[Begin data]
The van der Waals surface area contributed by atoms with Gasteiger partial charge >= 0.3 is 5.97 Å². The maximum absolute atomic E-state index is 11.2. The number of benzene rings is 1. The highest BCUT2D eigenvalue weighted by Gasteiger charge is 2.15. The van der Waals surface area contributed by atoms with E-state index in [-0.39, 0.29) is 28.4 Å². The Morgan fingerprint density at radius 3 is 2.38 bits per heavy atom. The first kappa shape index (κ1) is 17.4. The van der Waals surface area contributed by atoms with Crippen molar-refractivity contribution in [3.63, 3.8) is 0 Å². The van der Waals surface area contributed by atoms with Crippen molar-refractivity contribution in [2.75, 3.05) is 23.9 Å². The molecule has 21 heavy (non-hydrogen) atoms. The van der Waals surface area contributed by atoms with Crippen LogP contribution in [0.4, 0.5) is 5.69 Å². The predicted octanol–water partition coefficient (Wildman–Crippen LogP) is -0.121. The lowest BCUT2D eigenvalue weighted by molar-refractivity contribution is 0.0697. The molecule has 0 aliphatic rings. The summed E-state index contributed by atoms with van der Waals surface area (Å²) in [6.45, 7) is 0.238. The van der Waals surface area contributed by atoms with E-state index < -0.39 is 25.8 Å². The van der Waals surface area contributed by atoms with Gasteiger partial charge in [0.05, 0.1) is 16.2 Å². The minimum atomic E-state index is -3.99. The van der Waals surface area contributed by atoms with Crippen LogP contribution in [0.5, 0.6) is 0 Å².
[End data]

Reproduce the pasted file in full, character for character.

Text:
The van der Waals surface area contributed by atoms with Gasteiger partial charge >= 0.3 is 5.97 Å². The maximum absolute atomic E-state index is 11.2. The number of benzene rings is 1. The highest BCUT2D eigenvalue weighted by Gasteiger charge is 2.15. The van der Waals surface area contributed by atoms with E-state index in [-0.39, 0.29) is 28.4 Å². The Morgan fingerprint density at radius 3 is 2.38 bits per heavy atom. The first kappa shape index (κ1) is 17.4. The van der Waals surface area contributed by atoms with Crippen molar-refractivity contribution in [3.63, 3.8) is 0 Å². The van der Waals surface area contributed by atoms with Crippen molar-refractivity contribution in [2.75, 3.05) is 23.9 Å². The molecule has 21 heavy (non-hydrogen) atoms. The van der Waals surface area contributed by atoms with Crippen LogP contribution in [0.4, 0.5) is 5.69 Å². The predicted octanol–water partition coefficient (Wildman–Crippen LogP) is -0.121. The lowest BCUT2D eigenvalue weighted by molar-refractivity contribution is 0.0697. The molecule has 0 aliphatic rings. The summed E-state index contributed by atoms with van der Waals surface area (Å²) in [6.45, 7) is 0.238. The van der Waals surface area contributed by atoms with E-state index < -0.39 is 25.8 Å². The van der Waals surface area contributed by atoms with Gasteiger partial charge in [0.05, 0.1) is 16.2 Å². The minimum atomic E-state index is -3.99. The van der Waals surface area contributed by atoms with Crippen LogP contribution in [0.5, 0.6) is 0 Å².